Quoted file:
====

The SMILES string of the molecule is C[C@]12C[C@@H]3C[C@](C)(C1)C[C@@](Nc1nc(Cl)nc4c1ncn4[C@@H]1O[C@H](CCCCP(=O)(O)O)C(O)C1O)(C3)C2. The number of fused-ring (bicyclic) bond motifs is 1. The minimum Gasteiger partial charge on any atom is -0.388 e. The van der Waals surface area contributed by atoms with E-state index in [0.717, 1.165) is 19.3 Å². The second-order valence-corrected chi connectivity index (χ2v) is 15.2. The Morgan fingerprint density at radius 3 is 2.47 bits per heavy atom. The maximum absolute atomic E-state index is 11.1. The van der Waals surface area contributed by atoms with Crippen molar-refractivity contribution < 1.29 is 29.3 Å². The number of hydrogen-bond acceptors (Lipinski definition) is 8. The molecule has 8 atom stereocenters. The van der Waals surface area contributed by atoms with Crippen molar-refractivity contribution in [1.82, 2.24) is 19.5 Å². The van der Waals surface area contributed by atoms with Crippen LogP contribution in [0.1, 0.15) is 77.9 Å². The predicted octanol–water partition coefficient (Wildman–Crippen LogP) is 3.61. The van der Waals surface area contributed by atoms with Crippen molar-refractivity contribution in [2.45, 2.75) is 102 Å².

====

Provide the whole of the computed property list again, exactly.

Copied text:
The SMILES string of the molecule is C[C@]12C[C@@H]3C[C@](C)(C1)C[C@@](Nc1nc(Cl)nc4c1ncn4[C@@H]1O[C@H](CCCCP(=O)(O)O)C(O)C1O)(C3)C2. The number of fused-ring (bicyclic) bond motifs is 1. The minimum Gasteiger partial charge on any atom is -0.388 e. The van der Waals surface area contributed by atoms with E-state index in [0.717, 1.165) is 19.3 Å². The second-order valence-corrected chi connectivity index (χ2v) is 15.2. The Morgan fingerprint density at radius 3 is 2.47 bits per heavy atom. The maximum absolute atomic E-state index is 11.1. The van der Waals surface area contributed by atoms with Crippen molar-refractivity contribution < 1.29 is 29.3 Å². The number of hydrogen-bond acceptors (Lipinski definition) is 8. The molecule has 8 atom stereocenters. The van der Waals surface area contributed by atoms with Crippen molar-refractivity contribution in [1.82, 2.24) is 19.5 Å². The van der Waals surface area contributed by atoms with Crippen LogP contribution in [0.1, 0.15) is 77.9 Å². The predicted octanol–water partition coefficient (Wildman–Crippen LogP) is 3.61. The van der Waals surface area contributed by atoms with Crippen molar-refractivity contribution in [2.45, 2.75) is 102 Å².